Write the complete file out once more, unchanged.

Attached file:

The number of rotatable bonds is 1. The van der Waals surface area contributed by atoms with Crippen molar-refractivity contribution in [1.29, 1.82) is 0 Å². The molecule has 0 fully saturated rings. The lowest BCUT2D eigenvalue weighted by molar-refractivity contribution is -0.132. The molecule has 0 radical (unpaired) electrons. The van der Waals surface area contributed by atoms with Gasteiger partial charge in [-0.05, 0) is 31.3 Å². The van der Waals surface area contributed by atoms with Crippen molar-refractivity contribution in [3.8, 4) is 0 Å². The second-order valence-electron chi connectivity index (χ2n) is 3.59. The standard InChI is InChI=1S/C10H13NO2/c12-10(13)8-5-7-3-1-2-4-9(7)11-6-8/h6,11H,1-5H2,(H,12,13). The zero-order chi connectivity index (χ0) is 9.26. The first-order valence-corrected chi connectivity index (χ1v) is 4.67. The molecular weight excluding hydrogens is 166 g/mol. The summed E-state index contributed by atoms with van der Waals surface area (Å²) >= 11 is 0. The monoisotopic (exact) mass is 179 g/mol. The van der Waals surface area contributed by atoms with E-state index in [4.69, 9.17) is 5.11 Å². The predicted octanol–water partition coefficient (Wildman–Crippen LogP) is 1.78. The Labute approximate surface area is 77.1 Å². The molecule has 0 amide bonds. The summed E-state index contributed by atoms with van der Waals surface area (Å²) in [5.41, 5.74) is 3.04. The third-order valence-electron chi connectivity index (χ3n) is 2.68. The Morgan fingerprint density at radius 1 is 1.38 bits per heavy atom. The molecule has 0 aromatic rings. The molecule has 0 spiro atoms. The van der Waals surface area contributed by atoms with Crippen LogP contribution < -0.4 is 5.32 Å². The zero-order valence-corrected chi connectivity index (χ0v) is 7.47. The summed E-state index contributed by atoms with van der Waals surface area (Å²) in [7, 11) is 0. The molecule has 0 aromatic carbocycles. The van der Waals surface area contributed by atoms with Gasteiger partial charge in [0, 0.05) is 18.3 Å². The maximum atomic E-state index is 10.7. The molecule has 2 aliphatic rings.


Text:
The number of rotatable bonds is 1. The van der Waals surface area contributed by atoms with Crippen molar-refractivity contribution in [1.29, 1.82) is 0 Å². The molecule has 0 fully saturated rings. The lowest BCUT2D eigenvalue weighted by molar-refractivity contribution is -0.132. The molecule has 0 radical (unpaired) electrons. The van der Waals surface area contributed by atoms with Gasteiger partial charge in [-0.05, 0) is 31.3 Å². The van der Waals surface area contributed by atoms with Crippen molar-refractivity contribution in [3.8, 4) is 0 Å². The second-order valence-electron chi connectivity index (χ2n) is 3.59. The standard InChI is InChI=1S/C10H13NO2/c12-10(13)8-5-7-3-1-2-4-9(7)11-6-8/h6,11H,1-5H2,(H,12,13). The zero-order chi connectivity index (χ0) is 9.26. The first-order valence-corrected chi connectivity index (χ1v) is 4.67. The molecular weight excluding hydrogens is 166 g/mol. The summed E-state index contributed by atoms with van der Waals surface area (Å²) >= 11 is 0. The monoisotopic (exact) mass is 179 g/mol. The van der Waals surface area contributed by atoms with E-state index in [4.69, 9.17) is 5.11 Å². The predicted octanol–water partition coefficient (Wildman–Crippen LogP) is 1.78. The Labute approximate surface area is 77.1 Å². The molecule has 0 amide bonds. The summed E-state index contributed by atoms with van der Waals surface area (Å²) in [5.41, 5.74) is 3.04. The third-order valence-electron chi connectivity index (χ3n) is 2.68. The Morgan fingerprint density at radius 1 is 1.38 bits per heavy atom. The molecule has 0 aromatic rings. The molecule has 0 spiro atoms. The van der Waals surface area contributed by atoms with Crippen LogP contribution < -0.4 is 5.32 Å². The zero-order valence-corrected chi connectivity index (χ0v) is 7.47. The summed E-state index contributed by atoms with van der Waals surface area (Å²) in [7, 11) is 0. The molecule has 0 aromatic carbocycles. The van der Waals surface area contributed by atoms with Gasteiger partial charge in [0, 0.05) is 18.3 Å². The maximum atomic E-state index is 10.7. The molecule has 2 aliphatic rings.